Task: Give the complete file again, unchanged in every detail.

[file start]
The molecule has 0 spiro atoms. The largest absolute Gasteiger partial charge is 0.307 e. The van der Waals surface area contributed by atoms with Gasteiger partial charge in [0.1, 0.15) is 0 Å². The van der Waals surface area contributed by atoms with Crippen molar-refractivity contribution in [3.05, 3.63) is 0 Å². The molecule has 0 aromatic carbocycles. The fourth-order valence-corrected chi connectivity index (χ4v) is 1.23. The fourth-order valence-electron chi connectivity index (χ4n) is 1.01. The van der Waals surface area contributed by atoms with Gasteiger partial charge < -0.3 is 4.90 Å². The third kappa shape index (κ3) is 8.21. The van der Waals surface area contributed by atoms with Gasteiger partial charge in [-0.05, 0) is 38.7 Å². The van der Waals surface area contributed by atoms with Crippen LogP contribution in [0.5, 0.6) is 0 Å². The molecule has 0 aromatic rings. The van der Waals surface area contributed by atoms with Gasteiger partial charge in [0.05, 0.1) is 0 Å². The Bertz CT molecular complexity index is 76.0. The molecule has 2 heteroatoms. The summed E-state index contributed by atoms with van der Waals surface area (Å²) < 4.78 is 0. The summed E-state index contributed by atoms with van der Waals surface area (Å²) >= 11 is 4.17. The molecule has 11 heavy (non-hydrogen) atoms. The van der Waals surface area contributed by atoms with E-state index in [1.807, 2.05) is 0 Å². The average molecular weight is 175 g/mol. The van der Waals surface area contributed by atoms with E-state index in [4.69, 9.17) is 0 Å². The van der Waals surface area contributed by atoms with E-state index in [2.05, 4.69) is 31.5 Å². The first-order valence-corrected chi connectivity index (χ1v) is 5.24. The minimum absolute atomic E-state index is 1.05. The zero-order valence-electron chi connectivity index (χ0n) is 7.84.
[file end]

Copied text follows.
The molecule has 0 spiro atoms. The largest absolute Gasteiger partial charge is 0.307 e. The van der Waals surface area contributed by atoms with Gasteiger partial charge in [0.1, 0.15) is 0 Å². The van der Waals surface area contributed by atoms with Crippen molar-refractivity contribution in [3.05, 3.63) is 0 Å². The molecule has 0 aromatic carbocycles. The fourth-order valence-corrected chi connectivity index (χ4v) is 1.23. The fourth-order valence-electron chi connectivity index (χ4n) is 1.01. The van der Waals surface area contributed by atoms with Gasteiger partial charge < -0.3 is 4.90 Å². The third kappa shape index (κ3) is 8.21. The van der Waals surface area contributed by atoms with Gasteiger partial charge in [-0.05, 0) is 38.7 Å². The van der Waals surface area contributed by atoms with Crippen LogP contribution in [0.5, 0.6) is 0 Å². The molecule has 0 aromatic rings. The van der Waals surface area contributed by atoms with Gasteiger partial charge in [0.05, 0.1) is 0 Å². The Bertz CT molecular complexity index is 76.0. The molecule has 2 heteroatoms. The summed E-state index contributed by atoms with van der Waals surface area (Å²) < 4.78 is 0. The summed E-state index contributed by atoms with van der Waals surface area (Å²) >= 11 is 4.17. The molecule has 11 heavy (non-hydrogen) atoms. The van der Waals surface area contributed by atoms with E-state index in [1.807, 2.05) is 0 Å². The average molecular weight is 175 g/mol. The van der Waals surface area contributed by atoms with E-state index in [4.69, 9.17) is 0 Å². The van der Waals surface area contributed by atoms with E-state index in [2.05, 4.69) is 31.5 Å². The first-order valence-corrected chi connectivity index (χ1v) is 5.24. The minimum absolute atomic E-state index is 1.05. The zero-order valence-electron chi connectivity index (χ0n) is 7.84.